Weiskopf then worked in television on both CBS and ABC/ESPN as a golf analyst. He had his second most successful act in golf course design, first with Jay Morrish and later with Phil Smith as his partner. He thanked Nicklaus for giving him the idea that he could be good at it.

“I was invited by Jack Nicklaus to do site visits with him,” he recalls of his introduction to the design side of the game. hole at the start and people kept asking me: ‘Tom, what do you think?’ One or two of my suggestions were used and it gave me confidence that an opportunity might one day arise for me, and it did.

Weiskopf’s design credits include TPC Scottsdale, which hosts the PGA Tour’s WM Phoenix Open and the renovation of Torrey Pines (North), which co-hosts the Tour’s Farmers Insurance Open. He is often credited with bringing the flyable par-4 back into fashion, which he tried to incorporate into many of his designs.

“I go back to the first time I played at St. Andrews. I think it was 1970 and I threw the ball on the green at 9, 10, 12 and 18. I never did it on the same day because they were all in different directions. I think it should be no different than an accessible par 5. I told (Jay Morrish) that I wanted to put an accessible par 4 on all our golf courses. He said it was a great idea,” Weiskopf recalls. “I’ve put in at least one if not two of the 73 golf courses I’ve done. I think it works best on the 16th or 17th hole. You don’t always take them out. I’d say three quarters of them are between 300 and 330 yards. It hit me when I played St. Andrews. These days it seems to be the flavor of the month. But it’s a tough hole to get right and make it exciting .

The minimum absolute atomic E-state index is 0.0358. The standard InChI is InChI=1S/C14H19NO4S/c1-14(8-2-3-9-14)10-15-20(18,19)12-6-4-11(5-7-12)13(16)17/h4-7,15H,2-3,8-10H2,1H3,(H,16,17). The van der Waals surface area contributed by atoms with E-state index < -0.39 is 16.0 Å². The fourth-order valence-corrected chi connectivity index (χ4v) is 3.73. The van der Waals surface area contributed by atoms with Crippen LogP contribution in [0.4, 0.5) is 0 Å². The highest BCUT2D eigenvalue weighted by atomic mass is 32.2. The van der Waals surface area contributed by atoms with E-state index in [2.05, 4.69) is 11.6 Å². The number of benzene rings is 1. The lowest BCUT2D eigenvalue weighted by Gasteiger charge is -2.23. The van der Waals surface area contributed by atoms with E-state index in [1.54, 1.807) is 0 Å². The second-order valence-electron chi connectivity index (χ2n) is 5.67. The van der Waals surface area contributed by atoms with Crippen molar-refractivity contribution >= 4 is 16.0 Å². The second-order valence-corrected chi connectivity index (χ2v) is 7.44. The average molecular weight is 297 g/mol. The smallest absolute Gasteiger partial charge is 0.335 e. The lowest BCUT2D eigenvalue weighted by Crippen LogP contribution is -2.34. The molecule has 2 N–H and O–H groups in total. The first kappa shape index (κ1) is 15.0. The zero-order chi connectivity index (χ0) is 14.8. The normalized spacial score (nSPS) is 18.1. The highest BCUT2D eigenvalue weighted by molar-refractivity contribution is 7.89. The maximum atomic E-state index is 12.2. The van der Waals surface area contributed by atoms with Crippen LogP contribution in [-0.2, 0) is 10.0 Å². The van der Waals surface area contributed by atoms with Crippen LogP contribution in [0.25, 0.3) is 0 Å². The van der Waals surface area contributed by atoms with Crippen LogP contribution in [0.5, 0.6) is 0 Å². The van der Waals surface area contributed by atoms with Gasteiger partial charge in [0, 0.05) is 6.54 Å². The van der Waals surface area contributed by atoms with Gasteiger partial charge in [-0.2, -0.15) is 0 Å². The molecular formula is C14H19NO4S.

Weiskopf was diagnosed with pancreatic cancer in December 2020 after experiencing severe stomach pain while reopening Troon Country Club in Scottsdale, Arizona. He underwent a CT scan at his home in Montana upon his return there, which revealed damage to his pancreas. He fought until the end, following the advice of his doctor.

“He said, ‘Let’s start with your attitude. You have to compete with this cancer. You are going to have difficult days. You can’t let this chemo get you down. You have to keep fighting. I’ve seen it in some cases where I didn’t know if the person was going to survive, but they had such a positive attitude that they prevailed. I said, “I think I can do it,” Weiskopf recounted in December 2020. “The second thing I need from you is communication. You need to call your loved ones, call your friends because they are good people to talk to when you are depressed and someone will say something that will resonate with you and change the way you think at that time and help you get through these difficult days. You cannot escape this situation. You need to be open and you need help.

“The last and most important thing he said was, ‘Do you believe in God?’

“I said, ‘Of course I do. He said, ‘Well, give Him a ring once in a while.’ ”